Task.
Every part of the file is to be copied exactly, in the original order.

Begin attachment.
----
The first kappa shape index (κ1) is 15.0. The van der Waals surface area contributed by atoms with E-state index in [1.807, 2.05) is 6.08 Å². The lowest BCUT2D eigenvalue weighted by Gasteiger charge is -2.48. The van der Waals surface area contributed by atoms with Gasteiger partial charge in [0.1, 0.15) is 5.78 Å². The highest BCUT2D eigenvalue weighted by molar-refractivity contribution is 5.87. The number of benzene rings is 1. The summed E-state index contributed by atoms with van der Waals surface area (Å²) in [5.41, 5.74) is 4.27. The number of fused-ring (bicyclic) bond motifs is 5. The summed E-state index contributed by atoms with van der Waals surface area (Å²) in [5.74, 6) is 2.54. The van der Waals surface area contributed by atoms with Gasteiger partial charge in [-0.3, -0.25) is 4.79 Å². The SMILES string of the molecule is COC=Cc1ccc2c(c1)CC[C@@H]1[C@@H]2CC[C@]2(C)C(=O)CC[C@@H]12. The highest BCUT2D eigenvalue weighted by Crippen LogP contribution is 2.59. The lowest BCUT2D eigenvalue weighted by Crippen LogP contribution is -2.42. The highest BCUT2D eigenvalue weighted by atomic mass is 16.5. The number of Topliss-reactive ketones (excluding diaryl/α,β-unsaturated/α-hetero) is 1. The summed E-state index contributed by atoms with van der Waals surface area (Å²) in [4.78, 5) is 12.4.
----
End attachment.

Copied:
The first kappa shape index (κ1) is 15.0. The van der Waals surface area contributed by atoms with E-state index in [1.807, 2.05) is 6.08 Å². The lowest BCUT2D eigenvalue weighted by Gasteiger charge is -2.48. The van der Waals surface area contributed by atoms with Gasteiger partial charge in [0.1, 0.15) is 5.78 Å². The highest BCUT2D eigenvalue weighted by molar-refractivity contribution is 5.87. The number of benzene rings is 1. The summed E-state index contributed by atoms with van der Waals surface area (Å²) in [5.41, 5.74) is 4.27. The number of fused-ring (bicyclic) bond motifs is 5. The summed E-state index contributed by atoms with van der Waals surface area (Å²) in [5.74, 6) is 2.54. The van der Waals surface area contributed by atoms with Gasteiger partial charge in [-0.3, -0.25) is 4.79 Å². The SMILES string of the molecule is COC=Cc1ccc2c(c1)CC[C@@H]1[C@@H]2CC[C@]2(C)C(=O)CC[C@@H]12. The highest BCUT2D eigenvalue weighted by Crippen LogP contribution is 2.59. The lowest BCUT2D eigenvalue weighted by Crippen LogP contribution is -2.42. The highest BCUT2D eigenvalue weighted by atomic mass is 16.5. The number of Topliss-reactive ketones (excluding diaryl/α,β-unsaturated/α-hetero) is 1. The summed E-state index contributed by atoms with van der Waals surface area (Å²) in [4.78, 5) is 12.4.